Old Musical Instruments
Buying-Selling Early Musical Instruments
Saxophones Adolphe Sax
Fine Bassoon Heckel # 4811 with french bell
Heckel German system
The design of the modern bassoon owes a great deal to the performer, teacher, and composer Carl Almenräder.
Assisted by the German acoustic researcher Gottfried Weber, he developed the 17-key bassoon with a range spanning four octaves.
Almenräder's improvements to the bassoon began with an 1823 treatise describing ways of improving intonation, response, and technical ease of playing by augmenting and rearranging the keywork.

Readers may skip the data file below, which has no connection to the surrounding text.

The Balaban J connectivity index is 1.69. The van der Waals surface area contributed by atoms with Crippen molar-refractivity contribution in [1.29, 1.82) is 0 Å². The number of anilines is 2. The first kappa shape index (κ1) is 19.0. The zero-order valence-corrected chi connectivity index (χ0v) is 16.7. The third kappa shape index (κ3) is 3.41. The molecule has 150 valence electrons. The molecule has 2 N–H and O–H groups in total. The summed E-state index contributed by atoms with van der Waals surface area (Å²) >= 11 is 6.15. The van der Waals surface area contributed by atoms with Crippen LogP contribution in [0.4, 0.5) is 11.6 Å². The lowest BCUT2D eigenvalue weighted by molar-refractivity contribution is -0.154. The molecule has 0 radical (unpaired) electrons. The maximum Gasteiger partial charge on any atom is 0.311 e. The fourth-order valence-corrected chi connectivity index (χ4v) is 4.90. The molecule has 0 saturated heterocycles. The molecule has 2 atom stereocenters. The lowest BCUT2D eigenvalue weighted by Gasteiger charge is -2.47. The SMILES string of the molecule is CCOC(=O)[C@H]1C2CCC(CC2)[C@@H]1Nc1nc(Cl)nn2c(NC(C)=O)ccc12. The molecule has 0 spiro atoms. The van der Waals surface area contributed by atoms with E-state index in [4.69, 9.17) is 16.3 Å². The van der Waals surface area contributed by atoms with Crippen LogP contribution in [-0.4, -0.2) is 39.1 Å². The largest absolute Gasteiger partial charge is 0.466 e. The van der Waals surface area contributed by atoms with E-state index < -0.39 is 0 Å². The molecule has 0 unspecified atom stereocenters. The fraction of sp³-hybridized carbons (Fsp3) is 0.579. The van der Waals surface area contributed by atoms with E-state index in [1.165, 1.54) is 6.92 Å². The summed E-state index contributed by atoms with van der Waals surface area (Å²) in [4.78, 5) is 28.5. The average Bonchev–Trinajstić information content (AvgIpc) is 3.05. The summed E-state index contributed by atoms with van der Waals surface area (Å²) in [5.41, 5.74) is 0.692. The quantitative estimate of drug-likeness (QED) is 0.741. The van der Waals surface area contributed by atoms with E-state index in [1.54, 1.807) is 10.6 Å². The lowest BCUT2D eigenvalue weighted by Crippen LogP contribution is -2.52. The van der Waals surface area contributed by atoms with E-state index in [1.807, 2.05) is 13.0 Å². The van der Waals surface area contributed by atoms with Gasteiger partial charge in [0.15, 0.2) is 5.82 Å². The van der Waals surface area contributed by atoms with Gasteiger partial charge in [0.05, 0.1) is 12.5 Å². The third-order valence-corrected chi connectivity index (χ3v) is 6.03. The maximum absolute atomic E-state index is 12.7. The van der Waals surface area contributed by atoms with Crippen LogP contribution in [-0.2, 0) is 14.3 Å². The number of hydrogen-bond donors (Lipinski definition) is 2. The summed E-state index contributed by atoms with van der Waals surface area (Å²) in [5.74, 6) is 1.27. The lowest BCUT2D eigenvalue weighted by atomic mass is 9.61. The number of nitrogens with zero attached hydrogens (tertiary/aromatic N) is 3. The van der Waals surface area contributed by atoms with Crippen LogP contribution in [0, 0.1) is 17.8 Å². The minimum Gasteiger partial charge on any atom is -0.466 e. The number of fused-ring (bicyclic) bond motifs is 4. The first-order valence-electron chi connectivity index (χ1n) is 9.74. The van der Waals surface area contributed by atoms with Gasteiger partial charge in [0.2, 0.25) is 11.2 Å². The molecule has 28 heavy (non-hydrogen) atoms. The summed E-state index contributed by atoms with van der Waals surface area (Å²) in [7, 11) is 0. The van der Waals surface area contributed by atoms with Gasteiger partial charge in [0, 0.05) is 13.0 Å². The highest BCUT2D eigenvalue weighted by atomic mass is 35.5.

Subsequent articles further developed his ideas. His employment at Schott gave him the freedom to construct and test instruments according to these new designs, and he published the results in Caecilia, Schott's house journal.
Almenräder continued publishing and building instruments until his death in 1846, and Ludwig van Beethoven himself requested one of the newly made instruments after hearing of the papers.
In 1831, Almenräder left Schott to start his own factory with a partner, Johann Adam Heckel.
Heckel builds bassoons with what the factory calls three different styles of bells; German, French and Italian bells
This one is the french bell.